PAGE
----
AN AMERICAN state is being urged to stop a school using electric shocks to control pupils with autism and other developmental conditions.
A 260,000-signature petition was delivered to Massachusetts’ state legislature demanding it ends the use of “aversive therapy” at the Judge Rotenberg Centre (JRC) in Canton.
Campaigners claim children and young adults at the centre – dubbed the House of Horrors by the media – are subjected to skin shocks ten times more powerful than a police stun gun.
Three of its former staff members are among those leading the campaign, along with the mother of an autistic boy who was tied and shocked 31 times for refusing to take off his coat.
Recently released video of the 2002 incident involving 18-year-old Andre McCollins – which the JRC fought to suppress – has strengthened the campaign, recording the boy squealing in pain as a shock pulses through his body, dropping to the floor and screaming: “Help me.”
The UN Rapporteur on Torture, Manfred Nowak, has said the treatment constitutes torture, but a US Justice Department investigation launched in 2010 is still to report, two years on.
JRC is the only institution in the world known to use the electric shock regime – meted out by a machine known as a Graduated Electronic Decelerator – deemed legal because JRC staff classify it as “therapy.”
“Massachusetts has failed to ban this practice, which has allowed the JRC to subject people with disabilities to torture in the name of treatment,” said a letter sent to Governor Deval Patrick from 28 organisations including the National Autism Association and Harvard Law School Project on Disability.
The JRC deals with students with behavioural, emotional and psychiatric problems, as well as development issues such as autism and advocates “aversive therapy” as an alternative to psychotropic drugs. It claims shocks are only administered to those with “violent, abusive or mutilating behaviours towards themselves or others” and that it yields “positive” outcomes.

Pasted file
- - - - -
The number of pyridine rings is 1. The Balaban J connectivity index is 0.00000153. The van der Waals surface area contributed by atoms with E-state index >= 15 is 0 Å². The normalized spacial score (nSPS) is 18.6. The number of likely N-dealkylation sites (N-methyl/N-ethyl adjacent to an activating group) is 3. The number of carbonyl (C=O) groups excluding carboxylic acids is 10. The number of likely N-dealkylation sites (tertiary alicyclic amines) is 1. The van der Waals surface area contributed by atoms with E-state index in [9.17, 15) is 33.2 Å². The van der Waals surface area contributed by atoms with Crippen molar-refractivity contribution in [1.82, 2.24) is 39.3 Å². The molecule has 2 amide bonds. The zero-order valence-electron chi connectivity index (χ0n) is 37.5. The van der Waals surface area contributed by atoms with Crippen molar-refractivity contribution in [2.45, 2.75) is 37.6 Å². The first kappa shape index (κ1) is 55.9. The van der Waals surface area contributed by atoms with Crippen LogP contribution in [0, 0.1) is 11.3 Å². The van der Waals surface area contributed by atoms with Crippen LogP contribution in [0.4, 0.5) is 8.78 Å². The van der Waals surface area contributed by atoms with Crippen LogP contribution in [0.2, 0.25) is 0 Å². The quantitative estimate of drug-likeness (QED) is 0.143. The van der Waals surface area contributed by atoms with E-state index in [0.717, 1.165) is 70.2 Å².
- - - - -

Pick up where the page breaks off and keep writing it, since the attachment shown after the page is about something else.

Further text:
“Our staff is committed to serving these students, when no other facility can or will,” it states, adding that aversive therapy is “only administered when other options have been exhausted and parents petition the court.”
Cheryl McCollins said she was never made aware aversive therapy included shock treatment until the incident with her son, for which she has since won damages. “I enrolled him at the JRC thinking he would be loved and taken care of. Instead, the staff tied my son to a four-point board and shocked him for seven hours because he refused to take off his coat,” she stated.
“He screamed for help the entire time and was admitted to Boston Children’s Hospital and diagnosed with catatonia post-traumatic stress disorder. He has never completely recovered.”
Gregory Miller, a former teaching assistant at the JRC, said that it was used on children for even minor behavioural issues, such as standing up in class.
Senator Brian Joyce is pushing a bill to outlaw the practice, which will be considered by the state House of Representatives this week after Senate approval.
The treatment, he said, was barbaric and based on “discredited pseudo-science”. Under new rules imposed last year, it is banned for individuals whose court-ordered “behaviour plans” were drawn up after September 2011, but the ban cannot be applied prior to that date.